The world economy is recovering from the depths of the Covid-19 crisis. But that crisis will not depart for good until the pandemic is under control. Since the virus knows no frontiers, it cannot be under control anywhere unless it is under control everywhere. The alternative is for us to remain inside national prisons indefinitely. Alas, that is what we risk if leaders do not raise their gaze from their own countries.
In its January World Economic Outlook Update, the IMF projected global economic growth at 5.5 per cent this year and 4.2 per cent in 2022. Moreover, its “2021 forecast is revised up 0.3 percentage point relative to the previous forecast”. The global contraction in 2020 is also now thought to have been 0.9 percentage points less than previously expected. Still, it was the worst recession since the second world war and had especially devastating effects on women, the young, the poor, people employed informally and those working in contact-intensive sectors.
Losses relative to pre-pandemic expectations are large and likely to prove permanent. They will turn out to be a form of “long economic Covid”. As the World Bank’s Global Economic Prospects report notes, this is partly due to the damage done to investment and human capital. It is also due to the combination of pre-existing economic weaknesses with increased fragilities, especially the big jump in debt. One of the report’s chapters is entitled, “Heading into a Decade of Disappointment”. That is plausible and disturbing.
A precondition for limiting long-term economic and social damage is bringing the virus under control. Only then can we hope to return to normal life. Indeed, no event since the second World War has better demonstrated the limits of national autonomy. A recent paper published by the National Bureau of Economic Research argues that “up to 49 per cent of the global economic costs of the pandemic in 2021” will be borne by advanced economies even if they achieve universal vaccination at home. This is due to the networks of production and trade that bind countries together. No economy is an island.
As Tedros Adhanom Ghebreyesus, director-general of the World Health Organization, has argued, "vaccine nationalism harms everyone and protects no one". Moreover, the costs of an inward-looking policy of "health in one country" are not just narrowly economic. It also implies long-term limits on cross-border travel for all purposes.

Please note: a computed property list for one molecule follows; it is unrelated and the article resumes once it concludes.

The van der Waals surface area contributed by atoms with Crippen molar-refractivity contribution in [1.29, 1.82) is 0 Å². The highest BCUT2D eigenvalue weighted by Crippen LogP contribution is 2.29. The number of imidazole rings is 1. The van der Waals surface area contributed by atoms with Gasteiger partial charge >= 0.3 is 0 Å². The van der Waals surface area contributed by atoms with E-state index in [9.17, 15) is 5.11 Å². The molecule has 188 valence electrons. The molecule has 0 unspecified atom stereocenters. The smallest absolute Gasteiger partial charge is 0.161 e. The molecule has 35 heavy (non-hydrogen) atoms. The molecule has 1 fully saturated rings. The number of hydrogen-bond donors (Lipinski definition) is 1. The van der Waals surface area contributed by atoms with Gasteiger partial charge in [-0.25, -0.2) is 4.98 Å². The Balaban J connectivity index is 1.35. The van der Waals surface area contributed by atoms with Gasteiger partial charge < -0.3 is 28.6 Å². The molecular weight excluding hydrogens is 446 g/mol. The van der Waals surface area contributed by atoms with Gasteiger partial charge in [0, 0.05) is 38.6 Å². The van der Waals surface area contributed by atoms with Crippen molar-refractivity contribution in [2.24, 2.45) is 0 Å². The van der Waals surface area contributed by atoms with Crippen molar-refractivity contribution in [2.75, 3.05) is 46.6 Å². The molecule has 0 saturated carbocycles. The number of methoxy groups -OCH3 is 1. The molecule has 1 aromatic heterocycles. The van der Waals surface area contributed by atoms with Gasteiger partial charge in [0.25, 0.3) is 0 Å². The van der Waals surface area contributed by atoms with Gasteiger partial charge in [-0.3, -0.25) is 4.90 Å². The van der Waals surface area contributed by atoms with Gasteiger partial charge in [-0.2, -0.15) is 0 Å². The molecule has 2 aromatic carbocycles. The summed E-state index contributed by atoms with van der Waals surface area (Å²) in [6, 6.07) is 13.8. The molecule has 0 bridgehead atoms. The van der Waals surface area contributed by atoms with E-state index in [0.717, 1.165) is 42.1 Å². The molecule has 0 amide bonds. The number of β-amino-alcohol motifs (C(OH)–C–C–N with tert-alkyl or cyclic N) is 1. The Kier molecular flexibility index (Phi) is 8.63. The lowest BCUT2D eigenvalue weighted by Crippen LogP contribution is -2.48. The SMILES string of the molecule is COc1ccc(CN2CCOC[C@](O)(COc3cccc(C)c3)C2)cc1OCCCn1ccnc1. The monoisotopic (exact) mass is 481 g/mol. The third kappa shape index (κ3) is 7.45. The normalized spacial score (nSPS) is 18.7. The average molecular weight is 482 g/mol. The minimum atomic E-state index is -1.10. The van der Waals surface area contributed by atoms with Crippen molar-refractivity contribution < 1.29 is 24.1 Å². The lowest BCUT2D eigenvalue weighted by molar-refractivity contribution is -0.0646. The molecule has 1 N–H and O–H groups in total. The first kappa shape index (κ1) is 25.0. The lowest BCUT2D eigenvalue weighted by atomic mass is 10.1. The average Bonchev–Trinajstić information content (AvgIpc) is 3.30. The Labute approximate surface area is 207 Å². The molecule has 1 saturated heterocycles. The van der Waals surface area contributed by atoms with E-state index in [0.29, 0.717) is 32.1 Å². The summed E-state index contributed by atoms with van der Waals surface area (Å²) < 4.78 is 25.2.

More important still, it increases epidemiological risk. The more widespread the virus, the greater is the likelihood of harmful mutations. Already, the arrival of such mutations suggests the need for a long-term effort to adapt the vaccines, quite apart from developing better treatments. Covid-19, it is increasingly clear, will be a long haul.
It must also be a global haul. Yet a cursory glance at global vaccination rates shows there is instead a race to vaccinate local populations, with wealthy countries well in the lead. Among large rich countries, the UK is currently ahead, with 19.2 doses administered per 100 residents. In the Republic, this figure is just below 5 (according to Our World in Data), while it is just 1.7 doses globally.
This outcome may have been inevitable given political pressures – even though, as many argue, it would be better to vaccinate the vulnerable and the most significant workers (such as teachers) everywhere, before moving on to the less vulnerable and significant anywhere.
Yet what was not inevitable was the gross underfunding of the effort to produce and distribute vaccines for the world.
As things stand, Covax – the effort to make and distribute vaccines globally – hopes to deliver 2.3 billion doses this year. But even that would cover only about a fifth of its target population, far too few to achieve herd immunity. Planned supplies are also heavily backloaded this year. The bulk of the necessary vaccinations will now happen in 2022 and 2023. That is far too late. Indeed, already by next year, it may be vital to revaccinate early recipients with modified vaccines.
Money is a crucial issue. At the end of last year, the Covax Advance Market Commitment, which buys doses in advance for poor countries, had $2.4 billion. With promises made since then, it needs another $2 billion to pay for doses due just this year. The total vaccination effort will probably cost $35 billion and more with the likely need for regular revaccination. It will cost still more if an effort is made to accelerate vaccine production and distribution this year. Moreover, the ACT (Access to Covid-19 Tools) Accelerator – of which Covax is a part, but which also includes treatment and testing – has a $27.2 billion funding gap today and will need more again in future.
According to the IMF, advanced economies have already announced $5.6 trillion in extra fiscal spending in response to Covid-19. And that is only a part of the total fiscal cost. The money needed today by the ACT Accelerator is just 0.5 per cent of this sum. Even if the money needed to accelerate vaccine production and distribution for global use were to be $100 billion, that would be an error term compared with the pandemic’s fiscal costs, let alone the huge health and other costs it has imposed.
Scientists have achieved miracles with the vaccines. Now the world’s leaders have just to show elementary common sense. They must do “whatever it takes” to finance accelerated production and distribution of vaccines – and, if necessary, reformulated vaccines – globally.
This is the only way for us to regain any sort of normality. Nothing should be allowed to get in the way. This is a global war and our species is not yet winning. That has to change, from tomorrow. – Copyright The Financial Times Limited 2021